How to tell if a source from outside the group is biased and bigoted: obviously, you’re not going to want to listen to Stormfront about Jews, or the KKK about, well, anything. If you’re not on a source created by the group in question, look for dry and academic language as opposed to emotional, informal, or inflammatory words – although dispassionate and technical language is no guarantee it won’t be racist, colonialist, or inaccurate. If you read enough books and blogs from the inside, though, you’ll probably see some of the myths from those other sources debunked before you even encounter them.

Lastly, don’t assume that all people who are Asian, African-American Christians, religious Jews, or Muslims are from cultures more oppressive, more conservative, more patriarchal, more homophobic, more sexist, or more controlling than the one in which you were raised. If your plot calls for homophobic parents or a repressive culture, that shouldn’t be the reason you make your character one of the groups listed. There is plenty of oppressive, anti-woman, and anti-queer thought in white American Christian/Christian-cultured society and personally, I believe such criticisms of the marginalized diaspora peoples I listed above belong in the voices of the cultures themselves.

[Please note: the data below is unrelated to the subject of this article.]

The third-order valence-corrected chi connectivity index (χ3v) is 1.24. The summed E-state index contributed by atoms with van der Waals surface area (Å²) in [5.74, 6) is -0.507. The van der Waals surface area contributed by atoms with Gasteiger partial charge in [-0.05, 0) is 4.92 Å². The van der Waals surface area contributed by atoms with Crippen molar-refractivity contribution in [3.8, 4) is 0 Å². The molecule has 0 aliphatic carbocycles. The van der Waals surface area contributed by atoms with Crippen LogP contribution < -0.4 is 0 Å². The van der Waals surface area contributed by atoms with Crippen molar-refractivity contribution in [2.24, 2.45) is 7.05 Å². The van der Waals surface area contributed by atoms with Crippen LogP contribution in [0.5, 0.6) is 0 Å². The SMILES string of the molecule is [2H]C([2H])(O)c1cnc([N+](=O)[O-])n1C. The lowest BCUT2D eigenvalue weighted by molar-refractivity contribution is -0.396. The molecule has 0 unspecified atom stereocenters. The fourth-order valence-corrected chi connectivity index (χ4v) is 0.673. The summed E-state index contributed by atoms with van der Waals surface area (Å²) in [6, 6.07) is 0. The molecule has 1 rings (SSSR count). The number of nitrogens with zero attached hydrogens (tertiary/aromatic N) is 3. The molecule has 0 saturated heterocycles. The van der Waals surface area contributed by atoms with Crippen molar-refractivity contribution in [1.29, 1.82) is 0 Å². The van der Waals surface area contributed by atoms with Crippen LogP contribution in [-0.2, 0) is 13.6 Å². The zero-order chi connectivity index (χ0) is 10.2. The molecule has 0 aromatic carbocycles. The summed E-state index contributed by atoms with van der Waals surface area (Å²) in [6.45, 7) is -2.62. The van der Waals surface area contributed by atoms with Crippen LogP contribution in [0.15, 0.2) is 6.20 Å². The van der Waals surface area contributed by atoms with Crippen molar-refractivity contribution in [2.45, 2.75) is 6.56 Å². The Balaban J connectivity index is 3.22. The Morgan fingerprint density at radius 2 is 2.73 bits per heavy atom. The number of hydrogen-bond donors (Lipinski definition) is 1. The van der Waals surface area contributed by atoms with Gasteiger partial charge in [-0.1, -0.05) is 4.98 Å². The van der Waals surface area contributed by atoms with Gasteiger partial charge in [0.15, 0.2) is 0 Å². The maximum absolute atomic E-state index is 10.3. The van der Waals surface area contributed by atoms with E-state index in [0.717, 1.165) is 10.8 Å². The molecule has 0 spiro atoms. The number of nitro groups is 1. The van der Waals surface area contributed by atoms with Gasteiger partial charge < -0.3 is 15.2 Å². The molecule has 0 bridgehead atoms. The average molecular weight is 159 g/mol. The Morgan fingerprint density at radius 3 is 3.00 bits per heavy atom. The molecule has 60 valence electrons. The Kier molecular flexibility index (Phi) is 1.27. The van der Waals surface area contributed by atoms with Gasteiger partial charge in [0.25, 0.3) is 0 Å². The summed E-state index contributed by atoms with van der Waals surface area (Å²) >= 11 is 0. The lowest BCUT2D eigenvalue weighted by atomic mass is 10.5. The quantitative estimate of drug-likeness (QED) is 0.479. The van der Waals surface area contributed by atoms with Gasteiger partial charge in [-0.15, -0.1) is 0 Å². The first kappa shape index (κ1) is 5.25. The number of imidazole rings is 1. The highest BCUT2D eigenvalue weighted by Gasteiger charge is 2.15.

–mod Shira

I’d not leave looking for dry and clinical information as the ONLY means to distinguish that a work is biased.

While yes it is pragmatic to say “look for academically toned wording,” … in addition to that, these folks really need to look into who the author is. Definitely look into the author. And the year the thing was published (because man if it’s from like the 60s or earlier, 9 times out of 10, throw that shit out).